Name: Charles Lane Jr.
Rank/Branch: O3/US Air Force
Unit: 555th Tactical Fighter Squadron
Date of Birth: 21 April 1942
Home City of Record: Yankton SD
Date of Loss: 23 August 1967
Country of Loss: North Vietnam
Loss Coordinates: 215000N 1052000E (WK550020)
Status (in 1973): Missing in Action
Category: 2
Acft/Vehicle/Ground: F4D
Other Personnel in Incident: Larry E. Carrigan (released POW)
Refno: 0805

Source: Compiled by Homecoming II Project 15 March 1991 from one or more of
the following: raw data from U.S. Government agency sources, correspondence
with POW/MIA families, published sources, interviews. Updated by the P.O.W.


SYNOPSIS: The Phantom, used by Air Force, Marine and Navy air wings, served
a multitude of functions including fighter-bomber. The 2-man aircraft was
very fast (Mach 2), and had a long range (900 - 2300 miles). The F4 was also
extremely maneuverable and handled well at low and high altitudes. Most
pilots considered it one of the "hottest" planes around.

Capt. Charles Lane, Jr. was the pilot and Capt. Larry E. Carrigan the
bombardier/navigator on an F4 sent from Ubon Airfield, Thailand, on a strike
mission over North Vietnam on 23 August 1967. The aircraft was number four
in a flight of four aircraft.

About 25 miles southwest of Hanoi, the aircraft was struck by hostile fire
and disintegrated. Other members of the flight observed the crew to eject
and saw two parachutes. One emergency beeper signal was heard.

The Department of Defense later learned that Larry E. Carrigan was a
Prisoner of War. He was released during Operation Homecoming in 1973, but
there was no further word of Charles Lane, Jr.

Since the war ended, over 10,000 reports have been received by the U.S.
relating to Americans still unaccounted for from the Vietnam war. Many
authorities now believe hundreds are still alive in captivity today. The
U.S. Government, although involved in talks with the Vietnamese since the
end of the war, has been unable to bring home a single live prisoner. The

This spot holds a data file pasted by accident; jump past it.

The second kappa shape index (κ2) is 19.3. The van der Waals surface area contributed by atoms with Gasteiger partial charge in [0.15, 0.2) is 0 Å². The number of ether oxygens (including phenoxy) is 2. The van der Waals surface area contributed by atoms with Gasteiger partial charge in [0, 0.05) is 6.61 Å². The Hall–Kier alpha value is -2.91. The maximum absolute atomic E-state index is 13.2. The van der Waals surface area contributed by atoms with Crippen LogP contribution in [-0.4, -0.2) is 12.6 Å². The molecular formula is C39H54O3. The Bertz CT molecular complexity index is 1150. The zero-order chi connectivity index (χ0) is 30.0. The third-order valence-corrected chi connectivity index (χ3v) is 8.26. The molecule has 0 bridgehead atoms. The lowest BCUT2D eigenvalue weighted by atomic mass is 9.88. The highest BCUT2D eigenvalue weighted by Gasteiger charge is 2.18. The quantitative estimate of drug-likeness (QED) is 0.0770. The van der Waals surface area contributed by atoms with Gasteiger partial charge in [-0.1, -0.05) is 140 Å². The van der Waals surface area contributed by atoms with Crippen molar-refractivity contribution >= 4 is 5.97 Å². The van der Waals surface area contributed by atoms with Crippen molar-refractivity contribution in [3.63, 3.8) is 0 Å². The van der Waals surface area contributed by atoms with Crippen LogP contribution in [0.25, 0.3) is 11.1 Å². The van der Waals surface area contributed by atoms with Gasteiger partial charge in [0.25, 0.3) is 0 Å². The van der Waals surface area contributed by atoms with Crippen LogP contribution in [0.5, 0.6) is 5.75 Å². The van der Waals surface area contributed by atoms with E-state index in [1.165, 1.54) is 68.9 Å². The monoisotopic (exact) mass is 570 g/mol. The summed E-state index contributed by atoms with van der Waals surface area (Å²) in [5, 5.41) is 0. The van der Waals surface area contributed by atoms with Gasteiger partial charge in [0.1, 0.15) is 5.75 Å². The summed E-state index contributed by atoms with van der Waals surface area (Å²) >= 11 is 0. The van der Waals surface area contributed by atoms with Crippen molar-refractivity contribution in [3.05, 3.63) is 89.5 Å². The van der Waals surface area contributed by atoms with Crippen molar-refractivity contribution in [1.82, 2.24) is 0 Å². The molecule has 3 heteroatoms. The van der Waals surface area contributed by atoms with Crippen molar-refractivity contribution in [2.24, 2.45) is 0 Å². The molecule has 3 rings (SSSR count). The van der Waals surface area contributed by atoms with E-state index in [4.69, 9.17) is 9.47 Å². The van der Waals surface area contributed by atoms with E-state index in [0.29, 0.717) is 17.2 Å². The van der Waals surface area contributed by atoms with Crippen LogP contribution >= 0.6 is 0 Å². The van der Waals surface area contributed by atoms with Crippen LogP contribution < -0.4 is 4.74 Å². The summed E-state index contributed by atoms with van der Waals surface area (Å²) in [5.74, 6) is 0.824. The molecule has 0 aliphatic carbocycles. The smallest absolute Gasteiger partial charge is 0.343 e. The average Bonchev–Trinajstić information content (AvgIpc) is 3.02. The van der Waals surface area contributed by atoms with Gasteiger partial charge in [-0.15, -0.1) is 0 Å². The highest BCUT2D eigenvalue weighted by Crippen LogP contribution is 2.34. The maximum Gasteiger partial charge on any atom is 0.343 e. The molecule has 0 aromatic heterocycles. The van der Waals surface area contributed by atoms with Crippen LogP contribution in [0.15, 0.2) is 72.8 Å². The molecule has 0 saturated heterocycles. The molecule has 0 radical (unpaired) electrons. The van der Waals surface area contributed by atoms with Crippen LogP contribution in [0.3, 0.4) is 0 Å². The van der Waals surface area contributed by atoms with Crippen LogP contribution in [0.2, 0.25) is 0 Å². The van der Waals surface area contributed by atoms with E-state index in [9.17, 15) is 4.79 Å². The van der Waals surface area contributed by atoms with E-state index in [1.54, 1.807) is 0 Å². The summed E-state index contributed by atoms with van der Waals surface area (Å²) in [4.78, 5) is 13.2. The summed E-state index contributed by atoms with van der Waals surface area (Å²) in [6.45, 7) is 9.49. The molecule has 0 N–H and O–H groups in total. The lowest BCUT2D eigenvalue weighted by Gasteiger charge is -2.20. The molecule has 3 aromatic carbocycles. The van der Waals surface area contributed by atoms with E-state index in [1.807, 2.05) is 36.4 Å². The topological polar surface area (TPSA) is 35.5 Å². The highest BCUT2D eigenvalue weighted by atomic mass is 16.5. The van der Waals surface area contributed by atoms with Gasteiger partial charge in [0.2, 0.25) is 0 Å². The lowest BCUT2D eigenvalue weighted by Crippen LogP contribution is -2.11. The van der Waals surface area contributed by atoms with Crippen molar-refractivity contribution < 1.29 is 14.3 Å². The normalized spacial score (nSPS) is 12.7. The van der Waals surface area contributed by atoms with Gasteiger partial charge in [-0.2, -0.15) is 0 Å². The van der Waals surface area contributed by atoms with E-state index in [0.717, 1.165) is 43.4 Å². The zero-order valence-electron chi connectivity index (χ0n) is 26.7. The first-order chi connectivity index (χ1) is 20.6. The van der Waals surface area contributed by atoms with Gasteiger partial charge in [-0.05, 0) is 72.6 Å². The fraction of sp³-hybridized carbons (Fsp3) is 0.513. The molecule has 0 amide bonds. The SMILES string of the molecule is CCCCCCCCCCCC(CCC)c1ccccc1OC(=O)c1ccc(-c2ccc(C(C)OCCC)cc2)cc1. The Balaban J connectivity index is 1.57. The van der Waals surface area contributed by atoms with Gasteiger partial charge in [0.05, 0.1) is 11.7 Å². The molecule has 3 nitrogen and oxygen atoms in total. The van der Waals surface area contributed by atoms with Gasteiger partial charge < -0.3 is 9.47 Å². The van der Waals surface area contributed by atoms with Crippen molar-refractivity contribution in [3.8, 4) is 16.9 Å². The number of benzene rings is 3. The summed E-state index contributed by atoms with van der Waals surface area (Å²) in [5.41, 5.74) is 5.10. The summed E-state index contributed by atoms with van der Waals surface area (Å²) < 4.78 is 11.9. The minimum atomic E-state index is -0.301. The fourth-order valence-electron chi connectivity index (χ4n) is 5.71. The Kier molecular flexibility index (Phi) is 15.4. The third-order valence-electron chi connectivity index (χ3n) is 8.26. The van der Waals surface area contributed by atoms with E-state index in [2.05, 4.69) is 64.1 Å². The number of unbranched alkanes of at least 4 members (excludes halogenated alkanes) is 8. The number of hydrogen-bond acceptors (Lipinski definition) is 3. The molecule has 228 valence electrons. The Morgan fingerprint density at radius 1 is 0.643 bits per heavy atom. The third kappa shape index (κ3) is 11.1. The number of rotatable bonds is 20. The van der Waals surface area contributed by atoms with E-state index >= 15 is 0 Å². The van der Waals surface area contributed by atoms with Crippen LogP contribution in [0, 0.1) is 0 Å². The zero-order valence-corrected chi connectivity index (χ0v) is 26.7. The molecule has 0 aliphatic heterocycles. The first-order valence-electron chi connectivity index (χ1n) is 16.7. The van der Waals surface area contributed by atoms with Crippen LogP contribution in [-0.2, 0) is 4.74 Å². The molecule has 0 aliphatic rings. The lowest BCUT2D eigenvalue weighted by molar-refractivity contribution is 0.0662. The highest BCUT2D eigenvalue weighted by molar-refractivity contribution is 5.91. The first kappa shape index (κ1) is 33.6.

Vietnamese, on the other hand, refuse to let the issue die, with the
ultimate hope of normalizing relations with the west.

The Americans who are still captive have been reduced to bargaining pawns
between two nations. For their sakes, everything possible must be done to
bring them home. The sacrifice of tens of thousands of America's young men
is mocked by the abandonment of their comrades. For the sake of our future
fighting men and those who have given their lives in the defense of their
country, we must see to it that we never again abandon our soldiers to enemy

Although six years passed before Lane was administratively declared dead,
based on no new information he was alive, Lane was not advanced in rank.
Carrigan's rank remained the same during the period he was a prisoner of




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On August 23, 1967, an F-4 Phantom II (tail number 66-0247, call sign "Ford 04") with two crew members was one of four aircraft on a strike mission against enemy targets in North Vietnam. While en route to the target, the flight was attacked by enemy MiG-21 fighters that fired missiles and hit two of the aircraft, including "Ford 04." After the two aircraft were shot down, three parachutes were seen and signals from four rescue beepers were detected. One of the crew members aboard "Ford 04" survived the incident and was captured by enemy forces, and returned to U.S. custody following the war. The other crew member was not located following the incident.

First Lieutenant Charles Lane Jr. entered the U.S. Air Force from South Dakota and served in the 555th Tactical Fighter Squadron. He was the pilot of "Ford 04" when it was shot down and was lost along with the aircraft. Further attempts to locate his remains were unsuccessful. Following the incident, the Air Force promoted 1st Lt Lane to the rank of Captain (Capt). Today, Captain Lane is memorialized on the Courts of the Missing at the National Memorial Cemetery of the Pacific. 

Based on all information available, DPAA assessed the individual's case to be in the analytical category of Deferred.

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